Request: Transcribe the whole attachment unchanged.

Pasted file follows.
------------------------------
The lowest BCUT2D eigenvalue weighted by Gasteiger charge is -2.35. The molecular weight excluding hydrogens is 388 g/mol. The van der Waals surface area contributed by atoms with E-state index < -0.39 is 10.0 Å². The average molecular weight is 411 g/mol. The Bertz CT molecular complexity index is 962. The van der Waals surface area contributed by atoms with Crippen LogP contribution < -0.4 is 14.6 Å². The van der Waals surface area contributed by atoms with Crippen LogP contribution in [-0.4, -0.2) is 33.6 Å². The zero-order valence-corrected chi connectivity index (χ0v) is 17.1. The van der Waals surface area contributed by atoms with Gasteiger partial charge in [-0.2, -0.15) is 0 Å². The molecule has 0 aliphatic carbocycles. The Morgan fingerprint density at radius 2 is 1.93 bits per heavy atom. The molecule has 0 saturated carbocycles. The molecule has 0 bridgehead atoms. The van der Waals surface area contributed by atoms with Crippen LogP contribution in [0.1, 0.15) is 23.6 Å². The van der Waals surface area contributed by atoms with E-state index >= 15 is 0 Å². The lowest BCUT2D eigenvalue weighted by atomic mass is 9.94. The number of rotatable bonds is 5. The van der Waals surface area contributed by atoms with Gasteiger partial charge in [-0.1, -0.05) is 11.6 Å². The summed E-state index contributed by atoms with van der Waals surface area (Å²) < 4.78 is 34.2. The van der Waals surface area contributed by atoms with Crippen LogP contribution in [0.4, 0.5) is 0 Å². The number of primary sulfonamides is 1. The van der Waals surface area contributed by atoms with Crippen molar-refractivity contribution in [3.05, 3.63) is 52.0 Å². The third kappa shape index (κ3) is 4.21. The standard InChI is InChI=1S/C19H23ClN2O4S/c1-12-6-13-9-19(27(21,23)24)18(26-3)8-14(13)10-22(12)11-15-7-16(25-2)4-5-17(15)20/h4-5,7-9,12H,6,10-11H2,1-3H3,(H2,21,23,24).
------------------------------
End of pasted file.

The lowest BCUT2D eigenvalue weighted by Gasteiger charge is -2.35. The molecular weight excluding hydrogens is 388 g/mol. The van der Waals surface area contributed by atoms with E-state index < -0.39 is 10.0 Å². The average molecular weight is 411 g/mol. The Bertz CT molecular complexity index is 962. The van der Waals surface area contributed by atoms with Crippen LogP contribution < -0.4 is 14.6 Å². The van der Waals surface area contributed by atoms with Crippen LogP contribution in [-0.4, -0.2) is 33.6 Å². The zero-order valence-corrected chi connectivity index (χ0v) is 17.1. The van der Waals surface area contributed by atoms with Gasteiger partial charge in [-0.2, -0.15) is 0 Å². The molecule has 0 aliphatic carbocycles. The Morgan fingerprint density at radius 2 is 1.93 bits per heavy atom. The molecule has 0 saturated carbocycles. The molecule has 0 bridgehead atoms. The van der Waals surface area contributed by atoms with Crippen LogP contribution in [0.1, 0.15) is 23.6 Å². The van der Waals surface area contributed by atoms with E-state index >= 15 is 0 Å². The lowest BCUT2D eigenvalue weighted by atomic mass is 9.94. The number of rotatable bonds is 5. The van der Waals surface area contributed by atoms with Gasteiger partial charge in [-0.1, -0.05) is 11.6 Å². The summed E-state index contributed by atoms with van der Waals surface area (Å²) < 4.78 is 34.2. The van der Waals surface area contributed by atoms with Crippen LogP contribution in [0.4, 0.5) is 0 Å². The number of primary sulfonamides is 1. The van der Waals surface area contributed by atoms with Crippen molar-refractivity contribution in [3.05, 3.63) is 52.0 Å². The third kappa shape index (κ3) is 4.21. The standard InChI is InChI=1S/C19H23ClN2O4S/c1-12-6-13-9-19(27(21,23)24)18(26-3)8-14(13)10-22(12)11-15-7-16(25-2)4-5-17(15)20/h4-5,7-9,12H,6,10-11H2,1-3H3,(H2,21,23,24).